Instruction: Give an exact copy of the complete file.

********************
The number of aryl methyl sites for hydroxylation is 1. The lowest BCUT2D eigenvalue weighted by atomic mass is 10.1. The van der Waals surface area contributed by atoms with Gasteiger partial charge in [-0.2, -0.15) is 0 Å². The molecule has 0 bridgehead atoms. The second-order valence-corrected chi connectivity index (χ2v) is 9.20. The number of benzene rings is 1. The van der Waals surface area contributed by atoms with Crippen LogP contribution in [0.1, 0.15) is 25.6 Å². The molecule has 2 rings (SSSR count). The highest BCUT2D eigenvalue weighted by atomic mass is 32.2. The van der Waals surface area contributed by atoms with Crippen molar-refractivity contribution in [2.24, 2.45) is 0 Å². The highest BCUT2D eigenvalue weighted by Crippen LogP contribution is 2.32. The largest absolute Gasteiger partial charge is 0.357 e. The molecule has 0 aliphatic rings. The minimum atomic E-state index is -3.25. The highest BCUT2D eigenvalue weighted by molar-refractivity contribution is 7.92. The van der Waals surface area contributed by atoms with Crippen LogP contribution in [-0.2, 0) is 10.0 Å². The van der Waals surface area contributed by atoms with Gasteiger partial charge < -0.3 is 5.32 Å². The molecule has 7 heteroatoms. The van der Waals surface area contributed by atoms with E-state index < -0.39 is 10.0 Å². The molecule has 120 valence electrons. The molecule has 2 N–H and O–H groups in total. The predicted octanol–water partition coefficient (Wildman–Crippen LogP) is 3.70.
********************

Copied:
The number of aryl methyl sites for hydroxylation is 1. The lowest BCUT2D eigenvalue weighted by atomic mass is 10.1. The van der Waals surface area contributed by atoms with Gasteiger partial charge in [-0.2, -0.15) is 0 Å². The molecule has 0 bridgehead atoms. The second-order valence-corrected chi connectivity index (χ2v) is 9.20. The number of benzene rings is 1. The van der Waals surface area contributed by atoms with Crippen LogP contribution in [0.1, 0.15) is 25.6 Å². The molecule has 2 rings (SSSR count). The highest BCUT2D eigenvalue weighted by atomic mass is 32.2. The van der Waals surface area contributed by atoms with Crippen molar-refractivity contribution in [2.24, 2.45) is 0 Å². The highest BCUT2D eigenvalue weighted by Crippen LogP contribution is 2.32. The largest absolute Gasteiger partial charge is 0.357 e. The molecule has 0 aliphatic rings. The minimum atomic E-state index is -3.25. The highest BCUT2D eigenvalue weighted by molar-refractivity contribution is 7.92. The van der Waals surface area contributed by atoms with Crippen LogP contribution in [-0.2, 0) is 10.0 Å². The van der Waals surface area contributed by atoms with Gasteiger partial charge < -0.3 is 5.32 Å². The molecule has 7 heteroatoms. The van der Waals surface area contributed by atoms with E-state index < -0.39 is 10.0 Å². The molecule has 120 valence electrons. The molecule has 2 N–H and O–H groups in total. The predicted octanol–water partition coefficient (Wildman–Crippen LogP) is 3.70.